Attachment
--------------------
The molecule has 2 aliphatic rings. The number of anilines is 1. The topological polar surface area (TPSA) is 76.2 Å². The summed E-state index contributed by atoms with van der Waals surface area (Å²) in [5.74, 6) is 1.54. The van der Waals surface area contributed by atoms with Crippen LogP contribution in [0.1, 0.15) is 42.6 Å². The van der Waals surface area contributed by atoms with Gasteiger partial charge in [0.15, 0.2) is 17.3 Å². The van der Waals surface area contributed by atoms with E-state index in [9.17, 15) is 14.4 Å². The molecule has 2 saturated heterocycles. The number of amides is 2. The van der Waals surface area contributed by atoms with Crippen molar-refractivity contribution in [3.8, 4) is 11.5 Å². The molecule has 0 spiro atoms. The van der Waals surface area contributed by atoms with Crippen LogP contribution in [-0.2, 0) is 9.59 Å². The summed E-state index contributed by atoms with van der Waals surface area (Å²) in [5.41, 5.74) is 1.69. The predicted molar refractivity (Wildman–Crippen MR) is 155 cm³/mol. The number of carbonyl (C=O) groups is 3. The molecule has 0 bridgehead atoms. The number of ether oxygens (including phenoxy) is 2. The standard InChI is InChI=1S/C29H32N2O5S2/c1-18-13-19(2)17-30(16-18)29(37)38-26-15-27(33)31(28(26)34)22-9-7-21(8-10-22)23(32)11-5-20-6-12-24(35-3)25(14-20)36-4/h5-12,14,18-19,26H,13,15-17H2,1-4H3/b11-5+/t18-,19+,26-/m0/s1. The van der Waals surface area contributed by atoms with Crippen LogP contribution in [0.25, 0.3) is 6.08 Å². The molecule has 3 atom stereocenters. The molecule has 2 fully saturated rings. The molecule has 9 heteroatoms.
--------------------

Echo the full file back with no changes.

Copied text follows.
The molecule has 2 aliphatic rings. The number of anilines is 1. The topological polar surface area (TPSA) is 76.2 Å². The summed E-state index contributed by atoms with van der Waals surface area (Å²) in [5.74, 6) is 1.54. The van der Waals surface area contributed by atoms with Crippen LogP contribution in [0.1, 0.15) is 42.6 Å². The van der Waals surface area contributed by atoms with Gasteiger partial charge in [0.15, 0.2) is 17.3 Å². The van der Waals surface area contributed by atoms with E-state index in [9.17, 15) is 14.4 Å². The molecule has 2 saturated heterocycles. The number of amides is 2. The van der Waals surface area contributed by atoms with Crippen molar-refractivity contribution in [3.8, 4) is 11.5 Å². The molecule has 0 spiro atoms. The van der Waals surface area contributed by atoms with Crippen LogP contribution in [-0.2, 0) is 9.59 Å². The summed E-state index contributed by atoms with van der Waals surface area (Å²) in [5.41, 5.74) is 1.69. The predicted molar refractivity (Wildman–Crippen MR) is 155 cm³/mol. The number of carbonyl (C=O) groups is 3. The molecule has 0 bridgehead atoms. The number of ether oxygens (including phenoxy) is 2. The standard InChI is InChI=1S/C29H32N2O5S2/c1-18-13-19(2)17-30(16-18)29(37)38-26-15-27(33)31(28(26)34)22-9-7-21(8-10-22)23(32)11-5-20-6-12-24(35-3)25(14-20)36-4/h5-12,14,18-19,26H,13,15-17H2,1-4H3/b11-5+/t18-,19+,26-/m0/s1. The van der Waals surface area contributed by atoms with Crippen LogP contribution in [0.25, 0.3) is 6.08 Å². The molecule has 3 atom stereocenters. The molecule has 2 fully saturated rings. The molecule has 9 heteroatoms.